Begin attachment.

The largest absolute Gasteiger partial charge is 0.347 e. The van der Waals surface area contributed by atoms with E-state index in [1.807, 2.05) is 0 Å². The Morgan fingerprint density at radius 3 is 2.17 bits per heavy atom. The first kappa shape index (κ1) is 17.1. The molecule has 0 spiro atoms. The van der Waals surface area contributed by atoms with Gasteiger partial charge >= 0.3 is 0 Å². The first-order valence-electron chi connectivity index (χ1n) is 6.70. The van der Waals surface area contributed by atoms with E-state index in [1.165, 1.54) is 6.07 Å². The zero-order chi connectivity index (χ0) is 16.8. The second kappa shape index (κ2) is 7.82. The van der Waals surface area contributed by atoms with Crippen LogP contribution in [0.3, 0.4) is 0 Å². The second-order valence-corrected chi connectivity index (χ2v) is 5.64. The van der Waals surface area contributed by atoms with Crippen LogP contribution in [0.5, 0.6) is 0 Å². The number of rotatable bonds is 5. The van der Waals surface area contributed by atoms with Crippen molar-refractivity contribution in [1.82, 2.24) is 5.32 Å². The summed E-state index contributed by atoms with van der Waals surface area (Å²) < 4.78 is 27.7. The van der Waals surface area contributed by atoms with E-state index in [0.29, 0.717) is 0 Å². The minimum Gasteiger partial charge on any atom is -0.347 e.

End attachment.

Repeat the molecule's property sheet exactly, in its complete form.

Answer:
The largest absolute Gasteiger partial charge is 0.347 e. The van der Waals surface area contributed by atoms with E-state index in [1.807, 2.05) is 0 Å². The Morgan fingerprint density at radius 3 is 2.17 bits per heavy atom. The first kappa shape index (κ1) is 17.1. The molecule has 0 spiro atoms. The van der Waals surface area contributed by atoms with Gasteiger partial charge >= 0.3 is 0 Å². The first-order valence-electron chi connectivity index (χ1n) is 6.70. The van der Waals surface area contributed by atoms with E-state index in [1.165, 1.54) is 6.07 Å². The zero-order chi connectivity index (χ0) is 16.8. The second kappa shape index (κ2) is 7.82. The van der Waals surface area contributed by atoms with Crippen LogP contribution in [0.3, 0.4) is 0 Å². The second-order valence-corrected chi connectivity index (χ2v) is 5.64. The van der Waals surface area contributed by atoms with Crippen LogP contribution in [0.5, 0.6) is 0 Å². The number of rotatable bonds is 5. The van der Waals surface area contributed by atoms with Crippen molar-refractivity contribution in [1.82, 2.24) is 5.32 Å². The summed E-state index contributed by atoms with van der Waals surface area (Å²) < 4.78 is 27.7. The van der Waals surface area contributed by atoms with E-state index in [0.29, 0.717) is 0 Å². The minimum Gasteiger partial charge on any atom is -0.347 e.